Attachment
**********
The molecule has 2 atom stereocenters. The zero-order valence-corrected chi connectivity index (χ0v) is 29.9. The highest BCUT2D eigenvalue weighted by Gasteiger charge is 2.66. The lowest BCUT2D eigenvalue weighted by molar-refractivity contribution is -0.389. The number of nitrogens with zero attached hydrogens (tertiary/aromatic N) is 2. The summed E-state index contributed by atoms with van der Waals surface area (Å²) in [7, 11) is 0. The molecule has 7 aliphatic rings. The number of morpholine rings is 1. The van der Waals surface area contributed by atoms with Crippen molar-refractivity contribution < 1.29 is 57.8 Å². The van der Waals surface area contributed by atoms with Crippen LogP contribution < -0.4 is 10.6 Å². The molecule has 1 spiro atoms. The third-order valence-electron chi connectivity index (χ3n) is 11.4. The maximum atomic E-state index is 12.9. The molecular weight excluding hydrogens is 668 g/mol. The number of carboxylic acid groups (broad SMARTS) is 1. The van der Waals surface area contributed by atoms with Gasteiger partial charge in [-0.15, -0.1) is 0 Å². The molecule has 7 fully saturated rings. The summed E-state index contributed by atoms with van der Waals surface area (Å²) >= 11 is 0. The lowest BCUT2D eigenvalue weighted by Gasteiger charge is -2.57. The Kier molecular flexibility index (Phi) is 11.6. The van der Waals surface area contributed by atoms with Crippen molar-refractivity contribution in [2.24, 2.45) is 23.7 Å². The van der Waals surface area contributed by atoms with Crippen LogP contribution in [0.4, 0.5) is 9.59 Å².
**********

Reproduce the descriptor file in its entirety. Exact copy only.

The molecule has 2 atom stereocenters. The zero-order valence-corrected chi connectivity index (χ0v) is 29.9. The highest BCUT2D eigenvalue weighted by Gasteiger charge is 2.66. The lowest BCUT2D eigenvalue weighted by molar-refractivity contribution is -0.389. The number of nitrogens with zero attached hydrogens (tertiary/aromatic N) is 2. The summed E-state index contributed by atoms with van der Waals surface area (Å²) in [7, 11) is 0. The molecule has 7 aliphatic rings. The number of morpholine rings is 1. The van der Waals surface area contributed by atoms with Crippen molar-refractivity contribution < 1.29 is 57.8 Å². The van der Waals surface area contributed by atoms with Crippen LogP contribution < -0.4 is 10.6 Å². The molecule has 1 spiro atoms. The third-order valence-electron chi connectivity index (χ3n) is 11.4. The maximum atomic E-state index is 12.9. The molecular weight excluding hydrogens is 668 g/mol. The number of carboxylic acid groups (broad SMARTS) is 1. The van der Waals surface area contributed by atoms with Gasteiger partial charge in [-0.15, -0.1) is 0 Å². The molecule has 7 fully saturated rings. The summed E-state index contributed by atoms with van der Waals surface area (Å²) >= 11 is 0. The lowest BCUT2D eigenvalue weighted by Gasteiger charge is -2.57. The Kier molecular flexibility index (Phi) is 11.6. The van der Waals surface area contributed by atoms with Crippen molar-refractivity contribution in [2.24, 2.45) is 23.7 Å². The van der Waals surface area contributed by atoms with Crippen LogP contribution in [0.4, 0.5) is 9.59 Å².